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Emerging dance artist Matt Shilcock talks about his JUMP mentorship experience

Jul 12, 2013

I believe receiving a JUMP Mentorship, an initiative of the Australia Council delivered with 2013 industry partner Next Wave , quite a privilege. JUMP provides the opportunity for early career arts practitioners to be mentored by established professionals to produce a creative project, exchange ideas and experience Australian art in a new way. To be given the opportunity to follow our dreams and passions and develop them into careers as artists is truly magic, and I’m sure my feelings about this are echoed by all the JUMP mentees past and present.

For me, this is an opportunity to work closely with Philip Channells, the choreographer that first introduced me to the world of dance in 2010. I will start creating my own dance work, and under Philip’s guidance my JUMP mentorship will see me develop a 20-minute solo. I’m excited to embark on this journey with Philip, and through the JUMP initiative my ideas are able to take a practical form. Prior to the commencement of my mentorship, I got together with all the 2013 JUMP mentees for a three-day intensive in Melbourne with Next Wave. This was our introduction to the JUMP program, and a great opportunity to network with other like-minded artists from various artistic backgrounds. The intensive really broadened my thinking of what is possible and achievable.

Importantly, I left the intensive with more knowledge than I entered thanks to the very informative sessions presented by the inspiring guest speakers. I’m a quote collector, so I’ve shared with you some of the gems I picked up during the JUMP intensive, and why resonate for me:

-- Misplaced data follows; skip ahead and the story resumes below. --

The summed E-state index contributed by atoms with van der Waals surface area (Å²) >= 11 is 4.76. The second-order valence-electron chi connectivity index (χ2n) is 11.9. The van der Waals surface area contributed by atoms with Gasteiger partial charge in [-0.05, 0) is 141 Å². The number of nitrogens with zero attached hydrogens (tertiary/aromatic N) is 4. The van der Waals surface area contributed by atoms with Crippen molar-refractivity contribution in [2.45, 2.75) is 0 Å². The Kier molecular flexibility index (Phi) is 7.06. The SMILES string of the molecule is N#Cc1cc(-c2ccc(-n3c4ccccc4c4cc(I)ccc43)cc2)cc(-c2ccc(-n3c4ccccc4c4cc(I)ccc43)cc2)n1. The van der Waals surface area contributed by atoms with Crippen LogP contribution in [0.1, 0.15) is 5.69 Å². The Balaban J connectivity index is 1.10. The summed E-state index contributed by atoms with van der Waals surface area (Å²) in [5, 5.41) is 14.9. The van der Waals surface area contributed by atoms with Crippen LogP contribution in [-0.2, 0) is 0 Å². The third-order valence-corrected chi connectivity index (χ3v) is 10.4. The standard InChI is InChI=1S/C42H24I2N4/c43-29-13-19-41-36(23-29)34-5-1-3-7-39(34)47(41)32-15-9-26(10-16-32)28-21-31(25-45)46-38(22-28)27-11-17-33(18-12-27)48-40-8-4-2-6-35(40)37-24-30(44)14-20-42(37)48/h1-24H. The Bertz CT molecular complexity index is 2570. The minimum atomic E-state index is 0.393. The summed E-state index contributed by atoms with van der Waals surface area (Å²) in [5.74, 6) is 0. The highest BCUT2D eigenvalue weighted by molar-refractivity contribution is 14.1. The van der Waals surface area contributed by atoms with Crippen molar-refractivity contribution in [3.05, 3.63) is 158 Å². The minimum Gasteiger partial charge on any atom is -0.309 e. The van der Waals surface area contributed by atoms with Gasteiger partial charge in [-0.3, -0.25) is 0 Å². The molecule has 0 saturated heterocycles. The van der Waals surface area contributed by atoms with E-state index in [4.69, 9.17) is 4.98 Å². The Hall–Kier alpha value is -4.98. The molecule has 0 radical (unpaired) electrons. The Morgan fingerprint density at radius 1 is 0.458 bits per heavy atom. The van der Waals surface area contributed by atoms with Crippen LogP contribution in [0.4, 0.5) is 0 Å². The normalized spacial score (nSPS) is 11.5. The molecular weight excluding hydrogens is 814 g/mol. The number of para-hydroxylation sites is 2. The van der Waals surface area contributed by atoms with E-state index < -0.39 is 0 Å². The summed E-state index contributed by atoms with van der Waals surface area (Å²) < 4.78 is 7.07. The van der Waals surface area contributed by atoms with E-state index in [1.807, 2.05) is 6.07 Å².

“Don’t be a wuss, just pick up the phone!”

– Abdul Abdulluh , visual artist

It’s so much nicer to talk to someone you aspire to collaborating with, than to be just another email in his or her inbox or another post on their Facebook wall. Give them a call, have a chat and make a new connection. The relationship that develops will be all the richer.

“It’s better to be the dumbest person in the room, than the smartest. At least then you have something to gain.”

– Benjamin Law , writer

Surround yourself with people you can learn from. Be humble and look for ways to improve yourself, rather than ways to prove yourself.

“Emerge as an artist, then when you’ve done that, re-emerge as an artist in something different. Reinvent yourself”

– Brian Ritchie, member of Violent Femmes and curator of MONA FOMA

Keep your passions alive and continuously change how you engage with them. Learn a new instrument or dance style, start researching and writing about something you know nothing about. Keep trying new things and keep your passions interesting for you.

“The best antidote for procrastination is to do something. Start with the thing that’s bothering you the most.”

– Rachael Maza-Long , Artistic Director of Ilbijerri Theatre Company

When the sheer size of your to-do list starts de-motivating and overwhelming you, there’s only one way to shrink it. Tackle the biggest thing on the list first, the one that’s bothering you the most. The only way to be able to tick something off the list is to start doing it.

“You don’t know me, until you’ve seen me dance”

– Dave Maney , fellow 2013 JUMP mentee

We make art to express ourselves, our life experiences, where we’ve come from and where we want to go. It’s an important part of who we are and a crucial tool for others to understand us and for us to understand ourselves. Your art reflects you and is like a snapshot of you at a particular time. Only you with your experiences, can produce the art that you do.

Matt Shilcock  is a choreographer based in Adelaide; he is being mentored by Philip Channells . Through his mentorship, Matt is creating a 20-minute solo work, and researching and developing ‘Osteogenuine’, a new choreographic scoring system.